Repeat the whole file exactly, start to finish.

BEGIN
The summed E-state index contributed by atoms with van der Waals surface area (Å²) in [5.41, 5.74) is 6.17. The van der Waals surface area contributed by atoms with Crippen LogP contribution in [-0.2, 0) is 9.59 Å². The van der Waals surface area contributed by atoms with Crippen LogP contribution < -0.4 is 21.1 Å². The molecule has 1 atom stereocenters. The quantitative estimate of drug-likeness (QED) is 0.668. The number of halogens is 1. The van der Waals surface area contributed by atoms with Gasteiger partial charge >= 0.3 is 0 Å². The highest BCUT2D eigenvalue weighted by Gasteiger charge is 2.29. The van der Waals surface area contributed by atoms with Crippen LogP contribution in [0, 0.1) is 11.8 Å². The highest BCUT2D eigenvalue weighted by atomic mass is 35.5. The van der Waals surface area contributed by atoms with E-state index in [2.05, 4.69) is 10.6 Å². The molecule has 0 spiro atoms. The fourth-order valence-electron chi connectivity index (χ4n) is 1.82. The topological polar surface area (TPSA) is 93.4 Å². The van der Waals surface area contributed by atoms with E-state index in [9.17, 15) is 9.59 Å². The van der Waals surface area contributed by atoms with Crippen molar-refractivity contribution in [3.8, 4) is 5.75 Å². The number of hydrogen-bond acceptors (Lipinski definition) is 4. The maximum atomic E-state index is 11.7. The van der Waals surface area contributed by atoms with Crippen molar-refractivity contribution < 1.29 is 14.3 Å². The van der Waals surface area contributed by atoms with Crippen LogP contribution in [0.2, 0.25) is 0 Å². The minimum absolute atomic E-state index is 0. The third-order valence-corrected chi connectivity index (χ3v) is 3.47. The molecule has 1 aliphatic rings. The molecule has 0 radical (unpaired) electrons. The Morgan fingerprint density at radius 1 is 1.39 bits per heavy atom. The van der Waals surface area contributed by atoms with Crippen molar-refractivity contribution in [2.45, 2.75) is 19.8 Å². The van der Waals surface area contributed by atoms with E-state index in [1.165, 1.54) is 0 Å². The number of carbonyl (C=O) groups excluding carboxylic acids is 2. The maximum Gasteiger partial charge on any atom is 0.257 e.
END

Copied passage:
The summed E-state index contributed by atoms with van der Waals surface area (Å²) in [5.41, 5.74) is 6.17. The van der Waals surface area contributed by atoms with Crippen LogP contribution in [-0.2, 0) is 9.59 Å². The van der Waals surface area contributed by atoms with Crippen LogP contribution < -0.4 is 21.1 Å². The molecule has 1 atom stereocenters. The quantitative estimate of drug-likeness (QED) is 0.668. The number of halogens is 1. The van der Waals surface area contributed by atoms with Gasteiger partial charge >= 0.3 is 0 Å². The highest BCUT2D eigenvalue weighted by Gasteiger charge is 2.29. The van der Waals surface area contributed by atoms with Crippen LogP contribution in [0, 0.1) is 11.8 Å². The highest BCUT2D eigenvalue weighted by atomic mass is 35.5. The van der Waals surface area contributed by atoms with E-state index in [2.05, 4.69) is 10.6 Å². The molecule has 0 spiro atoms. The fourth-order valence-electron chi connectivity index (χ4n) is 1.82. The topological polar surface area (TPSA) is 93.4 Å². The van der Waals surface area contributed by atoms with E-state index in [9.17, 15) is 9.59 Å². The van der Waals surface area contributed by atoms with Crippen molar-refractivity contribution in [3.8, 4) is 5.75 Å². The number of hydrogen-bond acceptors (Lipinski definition) is 4. The maximum atomic E-state index is 11.7. The van der Waals surface area contributed by atoms with Crippen molar-refractivity contribution < 1.29 is 14.3 Å². The van der Waals surface area contributed by atoms with Crippen LogP contribution in [0.2, 0.25) is 0 Å². The minimum absolute atomic E-state index is 0. The third-order valence-corrected chi connectivity index (χ3v) is 3.47. The molecule has 1 aliphatic rings. The molecule has 0 radical (unpaired) electrons. The Morgan fingerprint density at radius 1 is 1.39 bits per heavy atom. The van der Waals surface area contributed by atoms with Crippen molar-refractivity contribution in [2.45, 2.75) is 19.8 Å². The van der Waals surface area contributed by atoms with E-state index in [1.165, 1.54) is 0 Å². The number of carbonyl (C=O) groups excluding carboxylic acids is 2. The maximum Gasteiger partial charge on any atom is 0.257 e.